The present results show striking parallels with a previous report that aristolochic acid corrects experimental oxidative stress-induced LTM failure in L. stagnalis as well as age-associated LTM impairment . In other words, PLA2 appears to lie at the root of oxidative stress-dependent, inflammation-induced and age-associated LTM impairment paradigms in the L. stagnalis model system. We interpret these parallels as evidence of a close causal relation between these phenomena. This interpretation resonates well with a rapidly growing literature that associates PLA2 with (neuro)inflammation, deregulation of lipid metabolism, and cell-, neuronal- and cognitive dysfunction in humans and other mammals [9, 19–24].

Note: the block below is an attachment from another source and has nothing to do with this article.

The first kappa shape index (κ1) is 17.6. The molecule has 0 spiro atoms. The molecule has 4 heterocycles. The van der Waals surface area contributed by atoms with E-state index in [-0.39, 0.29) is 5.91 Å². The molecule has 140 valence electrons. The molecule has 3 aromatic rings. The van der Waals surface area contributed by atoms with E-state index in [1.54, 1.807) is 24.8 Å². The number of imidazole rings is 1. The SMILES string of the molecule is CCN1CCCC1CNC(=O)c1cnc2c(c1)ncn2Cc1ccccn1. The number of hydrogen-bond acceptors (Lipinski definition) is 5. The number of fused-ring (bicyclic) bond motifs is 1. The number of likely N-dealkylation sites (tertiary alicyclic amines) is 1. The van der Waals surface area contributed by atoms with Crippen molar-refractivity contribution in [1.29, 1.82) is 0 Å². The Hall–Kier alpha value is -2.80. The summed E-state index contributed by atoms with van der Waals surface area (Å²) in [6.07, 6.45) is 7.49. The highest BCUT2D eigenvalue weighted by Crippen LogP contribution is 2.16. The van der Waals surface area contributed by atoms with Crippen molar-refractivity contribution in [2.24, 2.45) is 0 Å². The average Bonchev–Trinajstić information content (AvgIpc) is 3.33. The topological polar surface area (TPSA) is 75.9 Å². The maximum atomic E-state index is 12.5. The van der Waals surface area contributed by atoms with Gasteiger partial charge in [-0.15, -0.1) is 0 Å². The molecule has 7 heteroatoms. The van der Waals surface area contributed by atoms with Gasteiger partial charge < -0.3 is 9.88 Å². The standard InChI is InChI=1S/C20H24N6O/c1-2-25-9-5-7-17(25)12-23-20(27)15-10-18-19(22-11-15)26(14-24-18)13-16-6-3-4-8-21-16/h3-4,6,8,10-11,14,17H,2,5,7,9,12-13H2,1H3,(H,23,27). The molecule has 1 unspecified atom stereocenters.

We assume that aristolochic acid’s ability to restore LTM impairment in the current inflammation model reflects the drug’s actions at the level of the nervous system. This idea arises from previous evidence demonstrating that PLA2 inhibition with aristolochic acid reverses, within minutes, electrophysiological phenomena induced by experimental oxidative stress in isolated CNS preparations thought to contribute to LTM impairment as well as similar phenomena in the brains isolated from LTM impaired old snails [6, 27]. The idea of a neural locus of aristolochic acid’s restorative actions is further supported by the present finding that the drug does not affect laminarin-induced haemocyte H2O2 release, a result consistent with prior literature emphasizing phospholipase C (PLC)/protein kinase C (PKC)-dependent signalling pathways in this process [35, 36]. Parenthetically, assuming the above reasoning is true, the question of identity of the signalling intermediate(s) between haemocytes and neurons arises. There is probably more than one answer to this question. However, based on the uncanny parallels between the experimental oxidative stress model of LTM impairment that identifies non-enzymatic lipid peroxidation as a probable activator of neuronal PLA2[6, 27] and the current data, we consider oxidizers released by activated haemocytes are plausible candidates.